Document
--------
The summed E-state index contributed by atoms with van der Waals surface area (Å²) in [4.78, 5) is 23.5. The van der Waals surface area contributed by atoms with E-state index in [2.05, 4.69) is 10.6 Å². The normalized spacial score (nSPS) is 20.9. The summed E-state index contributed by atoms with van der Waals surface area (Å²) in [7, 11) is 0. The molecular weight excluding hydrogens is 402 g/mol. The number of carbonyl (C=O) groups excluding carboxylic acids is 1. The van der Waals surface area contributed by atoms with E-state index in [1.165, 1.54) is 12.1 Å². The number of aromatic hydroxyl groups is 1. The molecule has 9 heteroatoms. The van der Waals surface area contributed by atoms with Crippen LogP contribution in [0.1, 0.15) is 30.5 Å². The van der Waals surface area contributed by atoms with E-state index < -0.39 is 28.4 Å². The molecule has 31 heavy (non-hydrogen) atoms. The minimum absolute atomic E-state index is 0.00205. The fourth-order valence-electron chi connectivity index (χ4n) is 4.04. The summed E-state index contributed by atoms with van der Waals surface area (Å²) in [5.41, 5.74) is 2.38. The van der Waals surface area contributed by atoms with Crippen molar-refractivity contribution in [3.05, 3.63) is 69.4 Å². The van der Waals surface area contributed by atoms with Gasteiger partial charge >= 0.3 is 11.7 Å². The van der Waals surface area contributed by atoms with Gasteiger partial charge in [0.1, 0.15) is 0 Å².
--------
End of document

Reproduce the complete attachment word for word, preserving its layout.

The summed E-state index contributed by atoms with van der Waals surface area (Å²) in [4.78, 5) is 23.5. The van der Waals surface area contributed by atoms with E-state index in [2.05, 4.69) is 10.6 Å². The normalized spacial score (nSPS) is 20.9. The summed E-state index contributed by atoms with van der Waals surface area (Å²) in [7, 11) is 0. The molecular weight excluding hydrogens is 402 g/mol. The number of carbonyl (C=O) groups excluding carboxylic acids is 1. The van der Waals surface area contributed by atoms with E-state index in [1.165, 1.54) is 12.1 Å². The number of aromatic hydroxyl groups is 1. The molecule has 9 heteroatoms. The van der Waals surface area contributed by atoms with Crippen LogP contribution in [0.1, 0.15) is 30.5 Å². The van der Waals surface area contributed by atoms with E-state index < -0.39 is 28.4 Å². The molecule has 31 heavy (non-hydrogen) atoms. The minimum absolute atomic E-state index is 0.00205. The fourth-order valence-electron chi connectivity index (χ4n) is 4.04. The summed E-state index contributed by atoms with van der Waals surface area (Å²) in [5.41, 5.74) is 2.38. The van der Waals surface area contributed by atoms with Crippen molar-refractivity contribution in [3.05, 3.63) is 69.4 Å². The van der Waals surface area contributed by atoms with Gasteiger partial charge >= 0.3 is 11.7 Å². The van der Waals surface area contributed by atoms with Gasteiger partial charge in [0.1, 0.15) is 0 Å².